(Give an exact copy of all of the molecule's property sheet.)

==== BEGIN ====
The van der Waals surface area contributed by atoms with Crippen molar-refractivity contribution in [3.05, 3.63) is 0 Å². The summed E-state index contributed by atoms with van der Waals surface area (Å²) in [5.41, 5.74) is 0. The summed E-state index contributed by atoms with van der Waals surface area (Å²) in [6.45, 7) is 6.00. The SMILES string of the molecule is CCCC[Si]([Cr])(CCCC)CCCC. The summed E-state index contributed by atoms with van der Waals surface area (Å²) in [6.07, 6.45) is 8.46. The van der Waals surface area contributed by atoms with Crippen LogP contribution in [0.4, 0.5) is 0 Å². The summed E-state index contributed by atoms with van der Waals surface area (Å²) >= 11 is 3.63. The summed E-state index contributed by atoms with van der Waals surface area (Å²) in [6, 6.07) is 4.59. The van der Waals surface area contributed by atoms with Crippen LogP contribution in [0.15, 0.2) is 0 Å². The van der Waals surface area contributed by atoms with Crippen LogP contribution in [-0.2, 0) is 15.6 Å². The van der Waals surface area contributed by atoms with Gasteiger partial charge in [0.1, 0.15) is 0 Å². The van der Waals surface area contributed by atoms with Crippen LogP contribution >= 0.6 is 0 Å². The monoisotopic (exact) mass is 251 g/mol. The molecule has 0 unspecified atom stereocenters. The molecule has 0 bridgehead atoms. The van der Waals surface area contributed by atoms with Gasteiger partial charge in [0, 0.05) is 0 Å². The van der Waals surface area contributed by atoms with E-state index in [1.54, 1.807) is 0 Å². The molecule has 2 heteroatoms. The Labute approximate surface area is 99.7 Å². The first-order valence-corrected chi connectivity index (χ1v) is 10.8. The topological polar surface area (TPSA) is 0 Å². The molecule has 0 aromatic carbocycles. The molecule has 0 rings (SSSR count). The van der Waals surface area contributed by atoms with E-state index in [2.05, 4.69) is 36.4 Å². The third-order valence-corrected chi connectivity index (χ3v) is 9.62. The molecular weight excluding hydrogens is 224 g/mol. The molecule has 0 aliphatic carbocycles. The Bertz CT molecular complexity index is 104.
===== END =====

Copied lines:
The van der Waals surface area contributed by atoms with Crippen molar-refractivity contribution in [3.05, 3.63) is 0 Å². The summed E-state index contributed by atoms with van der Waals surface area (Å²) in [5.41, 5.74) is 0. The summed E-state index contributed by atoms with van der Waals surface area (Å²) in [6.45, 7) is 6.00. The SMILES string of the molecule is CCCC[Si]([Cr])(CCCC)CCCC. The summed E-state index contributed by atoms with van der Waals surface area (Å²) in [6.07, 6.45) is 8.46. The van der Waals surface area contributed by atoms with Crippen LogP contribution in [0.4, 0.5) is 0 Å². The summed E-state index contributed by atoms with van der Waals surface area (Å²) >= 11 is 3.63. The summed E-state index contributed by atoms with van der Waals surface area (Å²) in [6, 6.07) is 4.59. The van der Waals surface area contributed by atoms with Crippen LogP contribution in [0.15, 0.2) is 0 Å². The van der Waals surface area contributed by atoms with Crippen LogP contribution in [-0.2, 0) is 15.6 Å². The van der Waals surface area contributed by atoms with Gasteiger partial charge in [0.1, 0.15) is 0 Å². The van der Waals surface area contributed by atoms with Crippen LogP contribution >= 0.6 is 0 Å². The monoisotopic (exact) mass is 251 g/mol. The molecule has 0 unspecified atom stereocenters. The molecule has 0 bridgehead atoms. The van der Waals surface area contributed by atoms with Gasteiger partial charge in [0, 0.05) is 0 Å². The van der Waals surface area contributed by atoms with E-state index in [1.54, 1.807) is 0 Å². The molecule has 2 heteroatoms. The Labute approximate surface area is 99.7 Å². The first-order valence-corrected chi connectivity index (χ1v) is 10.8. The topological polar surface area (TPSA) is 0 Å². The molecule has 0 aromatic carbocycles. The molecule has 0 rings (SSSR count). The van der Waals surface area contributed by atoms with E-state index in [2.05, 4.69) is 36.4 Å². The third-order valence-corrected chi connectivity index (χ3v) is 9.62. The molecular weight excluding hydrogens is 224 g/mol. The molecule has 0 aliphatic carbocycles. The Bertz CT molecular complexity index is 104.